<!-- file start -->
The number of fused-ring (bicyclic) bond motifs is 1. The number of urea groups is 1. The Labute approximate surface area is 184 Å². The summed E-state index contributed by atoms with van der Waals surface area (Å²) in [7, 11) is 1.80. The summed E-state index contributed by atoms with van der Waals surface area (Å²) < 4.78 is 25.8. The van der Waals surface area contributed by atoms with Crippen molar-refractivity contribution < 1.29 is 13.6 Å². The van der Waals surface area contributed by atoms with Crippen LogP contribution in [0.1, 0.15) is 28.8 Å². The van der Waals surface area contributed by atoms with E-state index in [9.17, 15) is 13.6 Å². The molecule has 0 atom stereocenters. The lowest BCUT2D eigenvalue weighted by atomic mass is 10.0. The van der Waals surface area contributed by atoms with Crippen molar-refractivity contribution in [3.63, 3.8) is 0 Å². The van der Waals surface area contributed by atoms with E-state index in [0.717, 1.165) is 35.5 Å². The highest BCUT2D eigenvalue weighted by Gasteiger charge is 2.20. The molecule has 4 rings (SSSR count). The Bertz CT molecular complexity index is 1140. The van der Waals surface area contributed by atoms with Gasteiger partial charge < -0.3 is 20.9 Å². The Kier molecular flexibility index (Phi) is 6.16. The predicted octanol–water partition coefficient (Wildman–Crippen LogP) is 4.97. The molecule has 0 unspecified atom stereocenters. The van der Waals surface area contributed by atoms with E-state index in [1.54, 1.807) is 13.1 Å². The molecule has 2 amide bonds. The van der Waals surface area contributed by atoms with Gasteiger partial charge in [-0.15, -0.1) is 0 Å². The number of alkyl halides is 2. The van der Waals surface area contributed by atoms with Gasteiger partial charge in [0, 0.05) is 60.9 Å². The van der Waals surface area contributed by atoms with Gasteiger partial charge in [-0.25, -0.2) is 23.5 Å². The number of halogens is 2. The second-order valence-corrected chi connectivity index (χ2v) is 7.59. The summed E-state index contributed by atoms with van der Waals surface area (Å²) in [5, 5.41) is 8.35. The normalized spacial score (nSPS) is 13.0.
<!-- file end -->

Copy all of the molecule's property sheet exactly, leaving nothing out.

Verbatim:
The number of fused-ring (bicyclic) bond motifs is 1. The number of urea groups is 1. The Labute approximate surface area is 184 Å². The summed E-state index contributed by atoms with van der Waals surface area (Å²) in [7, 11) is 1.80. The summed E-state index contributed by atoms with van der Waals surface area (Å²) < 4.78 is 25.8. The van der Waals surface area contributed by atoms with Crippen molar-refractivity contribution < 1.29 is 13.6 Å². The van der Waals surface area contributed by atoms with Crippen LogP contribution in [0.1, 0.15) is 28.8 Å². The van der Waals surface area contributed by atoms with E-state index in [9.17, 15) is 13.6 Å². The molecule has 0 atom stereocenters. The lowest BCUT2D eigenvalue weighted by atomic mass is 10.0. The van der Waals surface area contributed by atoms with Crippen molar-refractivity contribution in [3.63, 3.8) is 0 Å². The van der Waals surface area contributed by atoms with E-state index in [0.717, 1.165) is 35.5 Å². The highest BCUT2D eigenvalue weighted by Gasteiger charge is 2.20. The molecule has 4 rings (SSSR count). The Bertz CT molecular complexity index is 1140. The van der Waals surface area contributed by atoms with Gasteiger partial charge < -0.3 is 20.9 Å². The Kier molecular flexibility index (Phi) is 6.16. The predicted octanol–water partition coefficient (Wildman–Crippen LogP) is 4.97. The molecule has 0 unspecified atom stereocenters. The van der Waals surface area contributed by atoms with E-state index in [1.54, 1.807) is 13.1 Å². The molecule has 2 amide bonds. The van der Waals surface area contributed by atoms with Gasteiger partial charge in [-0.15, -0.1) is 0 Å². The number of alkyl halides is 2. The van der Waals surface area contributed by atoms with Gasteiger partial charge in [0, 0.05) is 60.9 Å². The van der Waals surface area contributed by atoms with Gasteiger partial charge in [-0.25, -0.2) is 23.5 Å². The number of halogens is 2. The second-order valence-corrected chi connectivity index (χ2v) is 7.59. The summed E-state index contributed by atoms with van der Waals surface area (Å²) in [5, 5.41) is 8.35. The normalized spacial score (nSPS) is 13.0.